Here there was a large pile of coins. The little man commanded the youth: “Divide this pile into two equal parts and mind that nothing is left over, or I’ll take your life!” The youth simply smiled, began at once to count on two large tables, back and forth, and it did not take him long to sort the coins into two equal piles; but at the end – there was a kreutzer left over. So the musician thought for a moment, then took out his pocket knife, placed the blade on the kreutzer and cut the coin in two by using a hammer that was lying nearby. Now when he had thrown the one half on this pile and the other half on that one, the little man was elated and said: “You heavenly man, you have released me! For a hundred years now, I have had to guard the treasure I scraped together out of avarice, waiting for someone to succeed in dividing the money into two equal parts. No one has succeeded before now and I have had to throttle them all. One heap of coins is now yours, but divide the other one among the poor. Divine man, you have released me!” And then the little man disappeared. The youth went up the stairs into the same room as before and played merry tunes on his flute.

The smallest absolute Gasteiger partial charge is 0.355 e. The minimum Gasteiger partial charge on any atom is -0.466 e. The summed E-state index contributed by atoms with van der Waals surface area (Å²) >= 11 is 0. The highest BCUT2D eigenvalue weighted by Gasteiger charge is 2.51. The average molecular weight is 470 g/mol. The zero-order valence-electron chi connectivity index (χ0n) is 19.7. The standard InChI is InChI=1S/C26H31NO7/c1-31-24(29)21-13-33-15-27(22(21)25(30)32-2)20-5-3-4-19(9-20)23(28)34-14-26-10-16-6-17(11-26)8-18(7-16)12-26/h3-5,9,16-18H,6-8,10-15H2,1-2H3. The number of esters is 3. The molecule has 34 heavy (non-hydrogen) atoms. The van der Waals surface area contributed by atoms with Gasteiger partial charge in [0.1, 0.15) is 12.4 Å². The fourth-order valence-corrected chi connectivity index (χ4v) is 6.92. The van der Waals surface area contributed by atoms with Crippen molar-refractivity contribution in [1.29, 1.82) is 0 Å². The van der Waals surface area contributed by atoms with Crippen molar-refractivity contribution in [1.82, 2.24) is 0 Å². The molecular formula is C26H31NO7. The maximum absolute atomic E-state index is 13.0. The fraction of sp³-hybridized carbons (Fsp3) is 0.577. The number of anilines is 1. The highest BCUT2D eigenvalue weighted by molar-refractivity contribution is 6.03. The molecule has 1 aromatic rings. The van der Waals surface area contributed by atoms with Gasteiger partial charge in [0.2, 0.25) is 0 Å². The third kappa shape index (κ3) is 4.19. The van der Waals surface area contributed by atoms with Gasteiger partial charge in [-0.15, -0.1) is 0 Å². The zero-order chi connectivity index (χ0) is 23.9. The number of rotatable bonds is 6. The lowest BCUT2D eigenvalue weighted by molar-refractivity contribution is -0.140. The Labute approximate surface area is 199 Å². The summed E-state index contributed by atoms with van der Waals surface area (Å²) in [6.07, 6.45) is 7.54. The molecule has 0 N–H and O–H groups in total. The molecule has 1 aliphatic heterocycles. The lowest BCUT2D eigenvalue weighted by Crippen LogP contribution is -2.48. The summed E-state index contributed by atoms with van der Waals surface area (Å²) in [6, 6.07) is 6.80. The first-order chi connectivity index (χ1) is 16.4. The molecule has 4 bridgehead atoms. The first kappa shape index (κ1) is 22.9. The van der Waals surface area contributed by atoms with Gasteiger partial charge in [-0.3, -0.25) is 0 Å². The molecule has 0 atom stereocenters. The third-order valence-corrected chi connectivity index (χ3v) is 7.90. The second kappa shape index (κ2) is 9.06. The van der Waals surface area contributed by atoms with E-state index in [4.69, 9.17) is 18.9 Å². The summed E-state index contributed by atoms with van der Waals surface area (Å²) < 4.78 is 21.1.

The farmer was pleased to hear him playing again, and at the crack of dawn he went to the castle (for anyone might enter during the day) and greeted the youth with delight. The latter told him his story, then he went down to his treasure and did as the little man had ordered by dividing one half among the poor. As for the old castle, he had it torn down, and there was soon standing in its stead a new one, which the musician, now a rich man, made his home.
Notes: Translated by Dr. Michael George Haldane.
Contains 100 fairy tales.
Author: Ludwig Bechstein
Translator: Dr. Michael George Haldane